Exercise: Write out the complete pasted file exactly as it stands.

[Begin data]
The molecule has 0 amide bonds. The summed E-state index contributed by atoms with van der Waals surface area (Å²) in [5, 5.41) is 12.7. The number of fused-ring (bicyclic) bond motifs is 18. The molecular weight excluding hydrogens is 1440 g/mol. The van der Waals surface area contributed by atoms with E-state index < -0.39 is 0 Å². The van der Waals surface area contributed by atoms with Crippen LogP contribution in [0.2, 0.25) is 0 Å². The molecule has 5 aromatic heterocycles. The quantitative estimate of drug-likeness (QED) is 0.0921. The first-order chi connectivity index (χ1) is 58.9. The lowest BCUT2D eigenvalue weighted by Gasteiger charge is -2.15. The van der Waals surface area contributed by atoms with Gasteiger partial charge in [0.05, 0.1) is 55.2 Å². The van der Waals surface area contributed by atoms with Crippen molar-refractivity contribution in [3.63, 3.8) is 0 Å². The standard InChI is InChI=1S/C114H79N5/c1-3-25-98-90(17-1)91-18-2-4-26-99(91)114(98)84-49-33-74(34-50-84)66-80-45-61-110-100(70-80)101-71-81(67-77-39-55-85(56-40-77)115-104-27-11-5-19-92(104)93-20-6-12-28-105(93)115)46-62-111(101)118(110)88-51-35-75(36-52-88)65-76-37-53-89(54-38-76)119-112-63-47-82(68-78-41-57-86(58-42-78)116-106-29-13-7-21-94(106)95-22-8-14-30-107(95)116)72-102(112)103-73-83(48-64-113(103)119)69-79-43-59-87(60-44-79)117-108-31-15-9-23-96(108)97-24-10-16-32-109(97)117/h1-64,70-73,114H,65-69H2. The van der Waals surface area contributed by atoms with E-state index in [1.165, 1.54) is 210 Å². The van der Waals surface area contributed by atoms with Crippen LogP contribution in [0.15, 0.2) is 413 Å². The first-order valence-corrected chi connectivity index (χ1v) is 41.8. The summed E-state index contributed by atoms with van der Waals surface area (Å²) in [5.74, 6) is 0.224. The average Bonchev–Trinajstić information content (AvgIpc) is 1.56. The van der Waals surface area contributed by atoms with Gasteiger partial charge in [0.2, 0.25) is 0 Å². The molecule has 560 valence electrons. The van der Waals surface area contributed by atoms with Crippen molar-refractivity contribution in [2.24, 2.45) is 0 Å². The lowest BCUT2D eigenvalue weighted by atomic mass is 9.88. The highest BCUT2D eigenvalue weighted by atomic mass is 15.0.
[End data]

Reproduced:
The molecule has 0 amide bonds. The summed E-state index contributed by atoms with van der Waals surface area (Å²) in [5, 5.41) is 12.7. The number of fused-ring (bicyclic) bond motifs is 18. The molecular weight excluding hydrogens is 1440 g/mol. The van der Waals surface area contributed by atoms with E-state index < -0.39 is 0 Å². The van der Waals surface area contributed by atoms with Crippen LogP contribution in [0.2, 0.25) is 0 Å². The molecule has 5 aromatic heterocycles. The quantitative estimate of drug-likeness (QED) is 0.0921. The first-order chi connectivity index (χ1) is 58.9. The lowest BCUT2D eigenvalue weighted by Gasteiger charge is -2.15. The van der Waals surface area contributed by atoms with Gasteiger partial charge in [0.05, 0.1) is 55.2 Å². The van der Waals surface area contributed by atoms with Crippen molar-refractivity contribution in [3.63, 3.8) is 0 Å². The standard InChI is InChI=1S/C114H79N5/c1-3-25-98-90(17-1)91-18-2-4-26-99(91)114(98)84-49-33-74(34-50-84)66-80-45-61-110-100(70-80)101-71-81(67-77-39-55-85(56-40-77)115-104-27-11-5-19-92(104)93-20-6-12-28-105(93)115)46-62-111(101)118(110)88-51-35-75(36-52-88)65-76-37-53-89(54-38-76)119-112-63-47-82(68-78-41-57-86(58-42-78)116-106-29-13-7-21-94(106)95-22-8-14-30-107(95)116)72-102(112)103-73-83(48-64-113(103)119)69-79-43-59-87(60-44-79)117-108-31-15-9-23-96(108)97-24-10-16-32-109(97)117/h1-64,70-73,114H,65-69H2. The van der Waals surface area contributed by atoms with E-state index in [1.165, 1.54) is 210 Å². The van der Waals surface area contributed by atoms with Crippen LogP contribution in [0.15, 0.2) is 413 Å². The first-order valence-corrected chi connectivity index (χ1v) is 41.8. The summed E-state index contributed by atoms with van der Waals surface area (Å²) in [5.74, 6) is 0.224. The average Bonchev–Trinajstić information content (AvgIpc) is 1.56. The van der Waals surface area contributed by atoms with Gasteiger partial charge in [0.2, 0.25) is 0 Å². The molecule has 560 valence electrons. The van der Waals surface area contributed by atoms with Crippen molar-refractivity contribution in [2.24, 2.45) is 0 Å². The lowest BCUT2D eigenvalue weighted by atomic mass is 9.88. The highest BCUT2D eigenvalue weighted by atomic mass is 15.0.